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Re: ISO C11 issues for glibc

> Which reminds me, what is your opinion on those *_s bounds-checking
> functions, e.g, vsnprintf_s etc, as specified in Annex K?
> I'd say we don't really need them since we have _FORTIFY_SOURCE
> and thus *_chk functions...

I've only skimmed the spec.  Half those interfaces seem to actually be
*_r style stuff, i.e. interfaces that use return values and result
parameters instead of global/per-thread state.  Those seem useful, but
only if people actually start using them.  In practice, we already have
*_r variants and people are using those where they care.  But we can
probably expect that one day more systems will implement the Annex K
features to spec and so it would become useful for application
portability if we support them.

The other main thing is the "runtime constraints" stuff.  I haven't
really formed an opinion about that yet.  It's intended to give
applications a reliable graceful error return behavior for various
situations that in the vanilla interfaces are just undefined behavior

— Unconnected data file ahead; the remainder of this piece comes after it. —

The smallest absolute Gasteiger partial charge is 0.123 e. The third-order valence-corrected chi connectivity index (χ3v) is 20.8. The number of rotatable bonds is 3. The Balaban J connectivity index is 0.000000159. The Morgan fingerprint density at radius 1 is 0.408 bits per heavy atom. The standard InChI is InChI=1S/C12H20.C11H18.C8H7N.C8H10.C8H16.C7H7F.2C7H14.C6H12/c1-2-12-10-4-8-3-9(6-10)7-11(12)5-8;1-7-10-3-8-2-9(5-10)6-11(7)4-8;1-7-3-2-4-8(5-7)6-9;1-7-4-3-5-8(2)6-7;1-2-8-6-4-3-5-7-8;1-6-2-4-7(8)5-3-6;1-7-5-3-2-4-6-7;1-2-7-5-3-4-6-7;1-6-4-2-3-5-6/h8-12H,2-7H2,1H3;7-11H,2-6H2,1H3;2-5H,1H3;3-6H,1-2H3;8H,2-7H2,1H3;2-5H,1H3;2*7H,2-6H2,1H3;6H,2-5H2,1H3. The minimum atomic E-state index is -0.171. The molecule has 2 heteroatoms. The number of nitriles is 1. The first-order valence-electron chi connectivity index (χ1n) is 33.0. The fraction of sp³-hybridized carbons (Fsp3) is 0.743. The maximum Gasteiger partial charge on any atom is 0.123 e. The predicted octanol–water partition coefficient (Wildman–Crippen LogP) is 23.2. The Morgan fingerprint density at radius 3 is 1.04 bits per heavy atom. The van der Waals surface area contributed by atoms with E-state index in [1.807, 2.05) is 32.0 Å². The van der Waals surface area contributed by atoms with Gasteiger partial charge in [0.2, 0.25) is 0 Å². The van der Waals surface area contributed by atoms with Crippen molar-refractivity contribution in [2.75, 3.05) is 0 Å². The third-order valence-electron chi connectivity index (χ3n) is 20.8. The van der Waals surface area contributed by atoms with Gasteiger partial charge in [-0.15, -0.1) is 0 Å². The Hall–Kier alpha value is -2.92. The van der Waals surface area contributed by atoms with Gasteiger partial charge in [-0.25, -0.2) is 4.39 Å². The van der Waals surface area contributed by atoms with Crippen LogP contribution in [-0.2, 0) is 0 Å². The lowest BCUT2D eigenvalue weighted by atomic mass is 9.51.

that an application must avoid provoking.  On the one hand, applications
can recover better.  On the other hand, most undefined behavior
situations are things that only a sloppy application would ever get
into.  For the most part, our theory on such things in glibc has been
that a sloppy application is better served by getting hard crashes that
force the programmer to clean up their code.  These new interfaces that
give graceful error returns that a sloppy application can just ignore
seem like they might actually encourage more sloppiness with far more
subtle failure modes, which could be worse than the status quo.  (See
the archives for why we don't have strlcpy et al, which seems like a
similar issue.)

As for the ones that are actually about bounds-checking, I can't quite
tell what to think.  Many of them have additional length parameters,
which is just another thing for the application to calculate wrong.  But
perhaps they can help, I don't know.  The _FORTIFY_SOURCE stuff we have
is mostly based on __builtin_object_size, which has the benefit that it
catches programmer errors--whereas an explicit length parameter is prone
to yet another class of programmer error.  OTOH, those don't help at all
when the compiler doesn't know statically how to figure the size,
i.e. when a pointer parameter is not directly computed from an array.


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